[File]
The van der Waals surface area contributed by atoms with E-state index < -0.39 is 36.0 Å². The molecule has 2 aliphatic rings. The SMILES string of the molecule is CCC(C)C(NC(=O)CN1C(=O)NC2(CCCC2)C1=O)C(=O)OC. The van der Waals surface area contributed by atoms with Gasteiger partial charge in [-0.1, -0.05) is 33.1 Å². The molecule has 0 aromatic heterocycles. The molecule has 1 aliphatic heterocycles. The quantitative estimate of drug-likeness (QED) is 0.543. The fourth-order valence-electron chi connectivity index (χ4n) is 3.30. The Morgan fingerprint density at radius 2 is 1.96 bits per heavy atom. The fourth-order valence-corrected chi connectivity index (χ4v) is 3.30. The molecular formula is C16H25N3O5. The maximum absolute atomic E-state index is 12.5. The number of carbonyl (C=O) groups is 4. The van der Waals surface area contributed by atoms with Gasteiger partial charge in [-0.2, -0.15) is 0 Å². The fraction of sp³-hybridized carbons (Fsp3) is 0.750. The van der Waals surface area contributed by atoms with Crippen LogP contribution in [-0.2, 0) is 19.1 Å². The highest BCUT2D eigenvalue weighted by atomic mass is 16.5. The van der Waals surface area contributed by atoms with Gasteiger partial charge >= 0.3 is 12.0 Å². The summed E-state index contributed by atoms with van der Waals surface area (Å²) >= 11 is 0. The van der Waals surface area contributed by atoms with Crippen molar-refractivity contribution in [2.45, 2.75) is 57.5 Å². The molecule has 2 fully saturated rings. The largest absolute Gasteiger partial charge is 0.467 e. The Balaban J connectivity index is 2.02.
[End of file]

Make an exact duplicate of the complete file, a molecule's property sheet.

The van der Waals surface area contributed by atoms with E-state index < -0.39 is 36.0 Å². The molecule has 2 aliphatic rings. The SMILES string of the molecule is CCC(C)C(NC(=O)CN1C(=O)NC2(CCCC2)C1=O)C(=O)OC. The van der Waals surface area contributed by atoms with Gasteiger partial charge in [-0.1, -0.05) is 33.1 Å². The molecule has 0 aromatic heterocycles. The molecule has 1 aliphatic heterocycles. The quantitative estimate of drug-likeness (QED) is 0.543. The fourth-order valence-electron chi connectivity index (χ4n) is 3.30. The Morgan fingerprint density at radius 2 is 1.96 bits per heavy atom. The fourth-order valence-corrected chi connectivity index (χ4v) is 3.30. The molecular formula is C16H25N3O5. The maximum absolute atomic E-state index is 12.5. The number of carbonyl (C=O) groups is 4. The van der Waals surface area contributed by atoms with Gasteiger partial charge in [-0.2, -0.15) is 0 Å². The fraction of sp³-hybridized carbons (Fsp3) is 0.750. The van der Waals surface area contributed by atoms with Crippen LogP contribution in [-0.2, 0) is 19.1 Å². The highest BCUT2D eigenvalue weighted by atomic mass is 16.5. The van der Waals surface area contributed by atoms with Gasteiger partial charge >= 0.3 is 12.0 Å². The summed E-state index contributed by atoms with van der Waals surface area (Å²) >= 11 is 0. The van der Waals surface area contributed by atoms with Crippen molar-refractivity contribution in [2.45, 2.75) is 57.5 Å². The molecule has 2 fully saturated rings. The largest absolute Gasteiger partial charge is 0.467 e. The Balaban J connectivity index is 2.02.